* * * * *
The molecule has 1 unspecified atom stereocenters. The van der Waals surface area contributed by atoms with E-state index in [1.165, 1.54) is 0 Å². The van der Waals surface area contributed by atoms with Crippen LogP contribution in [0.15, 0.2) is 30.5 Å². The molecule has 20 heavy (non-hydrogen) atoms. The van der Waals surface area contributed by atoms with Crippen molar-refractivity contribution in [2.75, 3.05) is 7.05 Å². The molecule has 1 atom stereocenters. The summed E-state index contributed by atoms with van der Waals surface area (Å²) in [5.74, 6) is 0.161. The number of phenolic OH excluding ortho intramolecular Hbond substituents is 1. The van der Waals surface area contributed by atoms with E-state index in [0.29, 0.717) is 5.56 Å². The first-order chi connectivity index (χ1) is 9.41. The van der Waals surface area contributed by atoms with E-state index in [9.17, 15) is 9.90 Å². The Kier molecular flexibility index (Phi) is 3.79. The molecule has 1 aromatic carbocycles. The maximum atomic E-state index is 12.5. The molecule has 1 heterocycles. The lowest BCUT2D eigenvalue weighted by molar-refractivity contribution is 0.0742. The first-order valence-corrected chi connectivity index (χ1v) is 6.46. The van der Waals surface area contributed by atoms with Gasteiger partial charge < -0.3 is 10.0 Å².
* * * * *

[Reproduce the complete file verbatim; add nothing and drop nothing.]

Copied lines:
The molecule has 1 unspecified atom stereocenters. The van der Waals surface area contributed by atoms with E-state index in [1.165, 1.54) is 0 Å². The van der Waals surface area contributed by atoms with Crippen LogP contribution in [0.15, 0.2) is 30.5 Å². The molecule has 20 heavy (non-hydrogen) atoms. The van der Waals surface area contributed by atoms with Crippen molar-refractivity contribution in [2.75, 3.05) is 7.05 Å². The molecule has 1 atom stereocenters. The summed E-state index contributed by atoms with van der Waals surface area (Å²) in [5.74, 6) is 0.161. The number of phenolic OH excluding ortho intramolecular Hbond substituents is 1. The van der Waals surface area contributed by atoms with E-state index in [0.29, 0.717) is 5.56 Å². The first-order chi connectivity index (χ1) is 9.41. The van der Waals surface area contributed by atoms with E-state index in [9.17, 15) is 9.90 Å². The Kier molecular flexibility index (Phi) is 3.79. The molecule has 1 aromatic carbocycles. The maximum atomic E-state index is 12.5. The molecule has 1 heterocycles. The lowest BCUT2D eigenvalue weighted by molar-refractivity contribution is 0.0742. The first-order valence-corrected chi connectivity index (χ1v) is 6.46. The van der Waals surface area contributed by atoms with Gasteiger partial charge < -0.3 is 10.0 Å².